Some of the books he’s read for book studies include, The Little Prince by Antoine de Saint-Exupéry; How To Train Your Dragon by Cressida Cowell; and The Call of the Wild by Jack London. We also did art interpretations for two of these books which I will write about in a bit.
Ian also use The Good and The Beautiful textbooks. So far we’ve studied long and short vowels; the story of Daniels; digraph worksheets for “sh” sound; different homophones; and “ear” sounds and words. For book studies, he read and made an art interpretation of “The Little House” by Virginia Lee Burton; “The Very Hungry Caterpilla” by Eric Carle and “Five Little Sharks Swimming in the Sea” by Steve Metzger.
For Filipino, we prefer reading Filipino story books from local publishers and our Wikahon Boxes. Although Ian is also taking lessons through his older brother’s old book, I find that storytelling in Filipino work for us better. Some of the stories we’ve read include “Ang Kwento ng Buto” and “Si Dino Pundido” by Jomike Tejido. For this month, Ian also learned about “Kayarian ng mga Salita” and “Pangungusap na Pautos at Pasalaysay” and we assessed his learning the the book’s exercises.
Nereus has done plenty of Wikahon readings and exercises because we want to enrich his vocabulary as well as learn a bit about cultural arts and traditions that kids his age nowadays no long experience a lot. For these reasons, I do recommend Wikahon boxes and I’m just glad we got the two boxes during the sale last year. We then took up lessons sent by our homeschool provider on Pangngalan and Panghalip and answered a few worksheets, more fore review only.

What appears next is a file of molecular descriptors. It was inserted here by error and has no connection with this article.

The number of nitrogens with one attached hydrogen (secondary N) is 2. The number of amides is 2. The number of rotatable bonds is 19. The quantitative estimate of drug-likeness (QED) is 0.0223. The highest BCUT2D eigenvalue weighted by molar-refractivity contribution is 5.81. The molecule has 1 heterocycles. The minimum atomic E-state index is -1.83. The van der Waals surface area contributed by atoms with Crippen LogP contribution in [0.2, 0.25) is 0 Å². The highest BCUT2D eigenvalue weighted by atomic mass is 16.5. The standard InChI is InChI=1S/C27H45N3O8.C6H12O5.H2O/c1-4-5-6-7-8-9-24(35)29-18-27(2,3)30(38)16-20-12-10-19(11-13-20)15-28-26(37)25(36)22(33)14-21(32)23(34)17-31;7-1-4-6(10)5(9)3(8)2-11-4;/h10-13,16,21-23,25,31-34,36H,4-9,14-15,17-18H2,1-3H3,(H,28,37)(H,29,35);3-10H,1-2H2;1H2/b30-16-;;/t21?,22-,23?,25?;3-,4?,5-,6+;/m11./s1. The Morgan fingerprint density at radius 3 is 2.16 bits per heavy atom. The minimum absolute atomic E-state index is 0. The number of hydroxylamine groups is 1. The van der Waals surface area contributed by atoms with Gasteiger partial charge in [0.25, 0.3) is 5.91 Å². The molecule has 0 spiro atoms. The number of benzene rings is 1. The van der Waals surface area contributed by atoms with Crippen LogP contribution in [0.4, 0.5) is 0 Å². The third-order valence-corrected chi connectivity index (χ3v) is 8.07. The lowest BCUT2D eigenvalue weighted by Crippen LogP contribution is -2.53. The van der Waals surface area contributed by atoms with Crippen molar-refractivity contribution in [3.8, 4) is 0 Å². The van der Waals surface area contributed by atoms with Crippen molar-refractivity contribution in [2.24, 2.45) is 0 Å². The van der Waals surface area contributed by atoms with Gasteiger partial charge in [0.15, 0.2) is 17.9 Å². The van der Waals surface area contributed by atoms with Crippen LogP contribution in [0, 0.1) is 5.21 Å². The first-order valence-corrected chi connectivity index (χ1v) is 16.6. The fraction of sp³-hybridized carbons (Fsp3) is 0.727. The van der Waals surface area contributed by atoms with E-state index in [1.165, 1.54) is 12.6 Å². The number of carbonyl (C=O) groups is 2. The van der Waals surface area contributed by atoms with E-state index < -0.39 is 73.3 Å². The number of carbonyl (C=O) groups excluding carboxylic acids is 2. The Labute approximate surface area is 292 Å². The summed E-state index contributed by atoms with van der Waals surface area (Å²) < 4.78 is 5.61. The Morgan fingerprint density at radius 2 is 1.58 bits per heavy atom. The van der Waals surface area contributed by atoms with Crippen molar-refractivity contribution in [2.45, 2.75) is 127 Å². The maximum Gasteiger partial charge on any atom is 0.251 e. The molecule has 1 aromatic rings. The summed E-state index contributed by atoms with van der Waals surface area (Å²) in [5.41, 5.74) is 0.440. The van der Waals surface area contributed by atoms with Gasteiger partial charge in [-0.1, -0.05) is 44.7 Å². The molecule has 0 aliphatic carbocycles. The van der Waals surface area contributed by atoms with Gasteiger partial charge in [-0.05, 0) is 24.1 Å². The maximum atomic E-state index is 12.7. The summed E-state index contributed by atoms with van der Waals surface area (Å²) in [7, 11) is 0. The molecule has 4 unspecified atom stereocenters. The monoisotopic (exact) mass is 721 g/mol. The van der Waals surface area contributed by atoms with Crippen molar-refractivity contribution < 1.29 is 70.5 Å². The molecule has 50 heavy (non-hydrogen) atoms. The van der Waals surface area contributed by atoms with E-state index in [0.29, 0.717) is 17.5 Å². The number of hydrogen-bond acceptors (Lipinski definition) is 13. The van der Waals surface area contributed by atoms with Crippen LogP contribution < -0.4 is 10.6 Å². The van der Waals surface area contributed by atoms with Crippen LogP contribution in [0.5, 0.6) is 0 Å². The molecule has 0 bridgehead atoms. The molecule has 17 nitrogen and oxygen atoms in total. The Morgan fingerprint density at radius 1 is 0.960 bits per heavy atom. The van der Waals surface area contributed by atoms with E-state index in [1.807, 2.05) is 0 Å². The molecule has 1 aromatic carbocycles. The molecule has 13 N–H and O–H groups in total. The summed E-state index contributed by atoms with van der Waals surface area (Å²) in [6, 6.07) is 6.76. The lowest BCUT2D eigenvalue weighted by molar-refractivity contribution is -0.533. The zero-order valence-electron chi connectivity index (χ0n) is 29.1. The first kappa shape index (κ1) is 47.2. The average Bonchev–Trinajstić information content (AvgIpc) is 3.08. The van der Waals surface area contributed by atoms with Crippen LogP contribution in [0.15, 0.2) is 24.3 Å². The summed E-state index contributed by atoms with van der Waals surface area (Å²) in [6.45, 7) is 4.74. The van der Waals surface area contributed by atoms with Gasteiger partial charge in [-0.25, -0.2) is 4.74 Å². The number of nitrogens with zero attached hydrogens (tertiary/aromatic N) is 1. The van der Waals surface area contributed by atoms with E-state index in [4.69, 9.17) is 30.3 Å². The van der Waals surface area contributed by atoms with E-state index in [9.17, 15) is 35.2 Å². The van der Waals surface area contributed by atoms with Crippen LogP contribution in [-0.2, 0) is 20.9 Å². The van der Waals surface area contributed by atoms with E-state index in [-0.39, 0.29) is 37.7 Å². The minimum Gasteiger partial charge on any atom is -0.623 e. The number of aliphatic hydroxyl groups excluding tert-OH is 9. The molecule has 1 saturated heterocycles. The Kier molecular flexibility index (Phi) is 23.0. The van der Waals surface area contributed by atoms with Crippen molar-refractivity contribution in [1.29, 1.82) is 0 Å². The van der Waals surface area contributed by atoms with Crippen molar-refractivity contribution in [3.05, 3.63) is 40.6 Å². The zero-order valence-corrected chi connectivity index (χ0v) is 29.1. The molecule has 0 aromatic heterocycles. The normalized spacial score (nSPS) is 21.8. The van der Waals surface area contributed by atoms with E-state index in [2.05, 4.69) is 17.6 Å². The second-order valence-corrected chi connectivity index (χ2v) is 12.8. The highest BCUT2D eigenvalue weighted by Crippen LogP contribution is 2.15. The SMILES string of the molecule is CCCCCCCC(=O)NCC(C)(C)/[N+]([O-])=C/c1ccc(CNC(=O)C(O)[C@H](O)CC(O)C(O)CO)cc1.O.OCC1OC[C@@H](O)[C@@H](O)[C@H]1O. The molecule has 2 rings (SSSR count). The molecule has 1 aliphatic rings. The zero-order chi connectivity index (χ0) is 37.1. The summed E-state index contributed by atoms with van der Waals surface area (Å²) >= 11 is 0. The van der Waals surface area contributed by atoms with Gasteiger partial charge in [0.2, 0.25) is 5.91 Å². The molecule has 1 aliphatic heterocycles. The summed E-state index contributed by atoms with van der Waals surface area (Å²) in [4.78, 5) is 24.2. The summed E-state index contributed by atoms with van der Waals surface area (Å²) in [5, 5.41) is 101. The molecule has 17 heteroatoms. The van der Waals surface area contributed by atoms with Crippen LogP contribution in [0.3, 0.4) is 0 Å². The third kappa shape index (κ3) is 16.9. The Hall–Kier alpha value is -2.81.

HELE for Nereus
Since pandemic began, we have been doing a bit of indoor gardening for our vegetable supply via Kratky method. I also demonstrated and had involved my kids in light household chores. The most challenging part of homeschooling for us this year is the limitations brought on by the pandemic. Our original plan was to enroll our kids to different classes with hands-on training on baking, cooking, and art. But these had to be put on-hold due to quarantine restrictions. So we just focused our efforts in growing our vegetables and ornamental plants as part our eldest son’s HELE project. I’m happy to say we’ve harvested some lettuce, pechay, tomatoes, okra, and bell pepper leaves from our micro garden. We’ve also ventured now in assembling terrariums too!
Art and Music
Nereus and Ian have started practicing Christmas pieces with their long-time piano teacher, Cel Franco. Honestly, I missed having class inside Teacher Cel’s studio. It has been challenging to do piano lessons digitally for both the students and the teacher, more so when our connection in the country is not reliable and easily overwhelmed with volume of online users. Thankfully, despite everything, my kids are still learning new pieces and had even finished their first digital recital last month. We just hope that the pandemic is over soon so we could go back to playing the piano like in the old days.
Below are just some of the plants we’re currently taking care in our micro garden.